The Perl Conference 5: Wrap-up
The rest of the day saw two real Perl tracks: Damian Conway, and everyone else. "The Conway Channel" was a three-hour presentation of all the modules that Damian had created so far during his indenture--from the sublime (
His next talk described the mechanics of how Perl's OO system despatches methods, and how you can change it with modules like his
Jeff Pinyan braved the wrath of his peers by proudly demonstrating his use of Powerpoint, then went on to tell us how to write loops in Perl, and Nat Torkington reminded us of people in the Perl community doing hard work without necessarily taking the big lights.
After the break came my absolute favourite talk of the whole conference, by Jon Bjornstad. Jon's friend is a quadriplegic who cannot speak by herself. Jon wrote her a Perl/Tk application that she can use by moving a mouse pointer with her head; she can select letters and words and put them together into a sentence, with speech software producing the sentence for her. Jon's application also allows her to look at pictures and read books on the screen. I could not imagine a better example of Perl used to improve the quality of life.
Autrijus Tang told us about the use of BBSes in China and how Perl is helping to build up the BBS network while restoring privacy to its users. Scott Penrose gave two short talks on two modules he'd written, and Charles Engelke, a self-confessed manager, told us how Perl got him coding again. Dave Cross reminded us--jokingly, I hope--that if we get more people programming Perl, we get more stupid people programming Perl. Geoffery Avery advocated the deprecation of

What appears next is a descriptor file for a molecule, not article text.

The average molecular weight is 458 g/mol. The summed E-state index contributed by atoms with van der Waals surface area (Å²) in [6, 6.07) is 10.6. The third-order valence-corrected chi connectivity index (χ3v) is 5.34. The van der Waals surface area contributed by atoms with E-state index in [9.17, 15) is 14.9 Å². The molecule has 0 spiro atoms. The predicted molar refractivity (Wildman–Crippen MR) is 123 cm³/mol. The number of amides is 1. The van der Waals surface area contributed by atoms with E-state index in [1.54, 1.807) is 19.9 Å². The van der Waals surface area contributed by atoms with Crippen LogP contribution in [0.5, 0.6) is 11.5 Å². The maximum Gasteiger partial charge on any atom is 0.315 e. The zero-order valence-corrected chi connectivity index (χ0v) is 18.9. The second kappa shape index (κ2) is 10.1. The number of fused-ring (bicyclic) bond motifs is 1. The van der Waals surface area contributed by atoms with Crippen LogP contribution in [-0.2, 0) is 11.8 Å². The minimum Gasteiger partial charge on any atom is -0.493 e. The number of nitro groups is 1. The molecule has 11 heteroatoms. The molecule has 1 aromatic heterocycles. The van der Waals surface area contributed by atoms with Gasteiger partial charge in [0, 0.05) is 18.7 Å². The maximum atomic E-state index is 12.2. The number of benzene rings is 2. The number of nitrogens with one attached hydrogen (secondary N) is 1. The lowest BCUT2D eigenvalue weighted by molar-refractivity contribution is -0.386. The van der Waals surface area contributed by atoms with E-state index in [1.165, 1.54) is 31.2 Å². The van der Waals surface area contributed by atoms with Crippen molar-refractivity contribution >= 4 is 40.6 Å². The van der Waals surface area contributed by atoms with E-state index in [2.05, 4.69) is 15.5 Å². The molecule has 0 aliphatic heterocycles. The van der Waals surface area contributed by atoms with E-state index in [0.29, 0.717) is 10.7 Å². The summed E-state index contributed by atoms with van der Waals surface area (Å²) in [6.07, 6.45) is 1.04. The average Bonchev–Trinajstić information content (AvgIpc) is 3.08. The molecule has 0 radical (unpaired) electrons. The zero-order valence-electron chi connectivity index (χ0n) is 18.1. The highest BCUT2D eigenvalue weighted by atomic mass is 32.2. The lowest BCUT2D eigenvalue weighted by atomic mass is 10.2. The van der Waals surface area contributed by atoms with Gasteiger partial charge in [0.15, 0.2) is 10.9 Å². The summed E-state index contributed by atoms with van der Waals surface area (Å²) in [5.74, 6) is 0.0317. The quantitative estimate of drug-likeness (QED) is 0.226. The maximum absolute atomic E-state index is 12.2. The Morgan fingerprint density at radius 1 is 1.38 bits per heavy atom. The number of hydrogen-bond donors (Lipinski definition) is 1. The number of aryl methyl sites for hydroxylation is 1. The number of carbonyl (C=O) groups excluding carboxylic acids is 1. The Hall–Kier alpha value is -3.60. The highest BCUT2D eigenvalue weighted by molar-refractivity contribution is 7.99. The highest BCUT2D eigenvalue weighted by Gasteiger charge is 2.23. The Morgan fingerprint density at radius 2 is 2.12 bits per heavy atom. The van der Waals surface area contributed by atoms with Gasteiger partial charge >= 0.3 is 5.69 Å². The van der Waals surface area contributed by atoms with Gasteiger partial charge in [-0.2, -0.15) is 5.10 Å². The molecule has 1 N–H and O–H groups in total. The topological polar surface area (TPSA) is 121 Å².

And suddenly it was over. I think it's a good sign that a conference leaves you wanting more, and certainly if it makes you feel more inspired about Perl rather than less. The Perl Conference 5 and the Open Source Convention 2001 certainly fired me up on so many levels; there's a lot of important work to be done on Perl 6, and there are so many people around me doing great and interesting things. I think the highlights for me were Larry's State of the Onion since it gave us so many new directions; the perl5-porters party, as it's always enjoyable to see the Perl community at play as well as at work; Mark-Jason's tutorials, which proved to me there's always more to learn about Perl, and finally, Jon Bjornstad's lightning talk, which for me summed up what Perl was about: not just improving things on a technical level, but on a deeply personal level as well.
I had an excellent time at TPC, and I'm looking forward to the next conference, as well as to getting the time to play with the ideas I've picked up from here. But now, it's time for me to continue my tour of the U.S., heading on to New York, Washington D.C., and Philadelphia. Until I get back to the U.K., happy hacking!
Simon Cozens is an Open Source programmer and author.
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